By Michael Waterloo
Of The Spirit
In the past 27 years, I've walked through the gates of Three Rivers Stadium and PNC Park more than an estimated 450 times.
There's nothing like handing the smiling usher your ticket, getting your program and taking in the view of the freshly-cut field as you go to your seats.
Unfortunately, on Saturday, I may have taken that in for the very last time.
Yes, the rumors are true.
Come May 10, I'll no longer be at The Punxsutawney Spirit.
On May 13th, I'll no longer be in the state of Pennsylvania.
I took a job in Tillamook, Oregon, at a newspaper.
"Why Oregon?," you may ask.
Well, it's a place I've wanted to move to since I was a little kid.
I'm a huge University of Oregon fan (Go Ducks!), I have family out there, I fell in love with it last year when I went there for my cousin's wedding, and the fact that my girlfriend and I, in this economy, could both land a job at the same paper in the same city, was something I had to do.
Now, before I move out there, I knew that there would be a lot of stuff that I had to get done as far as the move was concerned.
But more importantly, there were four things I had to take care of, that I truly dreaded more than anything in my life.
1. Say goodbye to my mother
2. Say goodbye to my brother
3. Visit my stepmom's grave one last time
4. Attend my last baseball game.
On Saturday, I was able to cross two of these tasks off the list, as I stopped by the graveyard to say goodbye to my stepmother, who passed away from cancer on Aug. 4, 2012.
Later that evening, I entered the confines of PNC Park.
Now, obviously, compared to the other three, baseball was the least important task I had to complete.
But, I would be lying if I said I didn't get choked up when the usher scanned my ticket.
"Take it all in, sweetie," said my girlfriend, Blayne.
And I did, too.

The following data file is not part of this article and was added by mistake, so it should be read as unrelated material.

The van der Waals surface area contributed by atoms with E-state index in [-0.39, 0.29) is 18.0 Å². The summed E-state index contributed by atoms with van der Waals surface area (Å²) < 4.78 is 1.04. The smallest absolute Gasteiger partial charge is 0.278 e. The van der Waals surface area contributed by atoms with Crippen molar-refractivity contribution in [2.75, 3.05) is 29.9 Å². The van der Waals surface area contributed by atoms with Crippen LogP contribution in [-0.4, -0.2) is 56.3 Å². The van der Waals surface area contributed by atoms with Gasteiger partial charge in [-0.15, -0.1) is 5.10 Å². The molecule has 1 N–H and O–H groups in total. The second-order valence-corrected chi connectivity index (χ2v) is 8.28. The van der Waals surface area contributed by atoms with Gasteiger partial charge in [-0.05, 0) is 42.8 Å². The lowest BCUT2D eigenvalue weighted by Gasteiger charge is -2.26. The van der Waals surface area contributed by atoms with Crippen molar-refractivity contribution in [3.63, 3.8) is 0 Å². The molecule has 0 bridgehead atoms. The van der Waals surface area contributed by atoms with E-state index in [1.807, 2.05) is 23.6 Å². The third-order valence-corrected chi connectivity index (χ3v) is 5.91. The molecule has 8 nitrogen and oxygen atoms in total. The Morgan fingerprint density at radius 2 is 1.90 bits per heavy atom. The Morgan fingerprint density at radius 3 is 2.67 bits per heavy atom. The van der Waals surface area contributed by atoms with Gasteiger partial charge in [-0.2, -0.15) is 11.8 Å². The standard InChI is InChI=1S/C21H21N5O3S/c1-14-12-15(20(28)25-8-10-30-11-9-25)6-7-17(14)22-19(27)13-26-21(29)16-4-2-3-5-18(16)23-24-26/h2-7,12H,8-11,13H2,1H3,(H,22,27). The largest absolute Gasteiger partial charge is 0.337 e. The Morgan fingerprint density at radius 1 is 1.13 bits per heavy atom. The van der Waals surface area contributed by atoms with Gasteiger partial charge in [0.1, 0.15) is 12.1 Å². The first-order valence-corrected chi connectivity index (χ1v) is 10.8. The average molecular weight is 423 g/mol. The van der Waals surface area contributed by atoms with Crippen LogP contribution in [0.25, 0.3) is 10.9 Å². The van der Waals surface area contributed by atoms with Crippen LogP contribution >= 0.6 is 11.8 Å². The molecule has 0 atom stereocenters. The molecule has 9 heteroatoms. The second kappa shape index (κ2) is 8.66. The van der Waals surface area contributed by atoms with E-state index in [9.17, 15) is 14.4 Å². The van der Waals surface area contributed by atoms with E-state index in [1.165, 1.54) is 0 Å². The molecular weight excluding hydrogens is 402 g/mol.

The Pirates ended up losing to the Brewers that night, as Ryan Braun spoiled the party with a ninth-inning home run off off Jason Grilli.
But it didn't matter.
No, not in the slightest.
You see, for those nine innings, I watched the game closely, but also caught myself drifting away.
I thought back to all of the summer days I would spend at the ballyard with my dad.
I remember watching Turner Ward record an inside-the-park home run against the Atlanta Braves at Three Rivers Stadium.
I remembered coming home after Jim Leyland got ejected for arguing, and making my stepmom laugh as I mocked him.
I remember my friend Jared taking a foul ball off the face from a ball that Kevin Young hit.
Everyone around him asked if he was OK.
I just couldn't stop laughing.
"Hi, mom. I'm at the Pirates game. Guess what? I just got hit in the face with a ball."
That conversation was joke material for years.
Baseball gets the reputation of being a slow sport, and some casual fans will say that's why they don't like it.
It is slow, and that's just fine by me.
If you've ever listened to a game on the radio, baseball announcers have the gift of storytelling to fill the dead air.
It's still the one sport that I'd sometimes prefer to listen to on the radio, instead of watching on TV.
And in person, whoever you are with, you use that time to fill the dead air.
While the experiences above are ones that I'll always remember, I'll cherish the times I went with my dad and just caught up on life.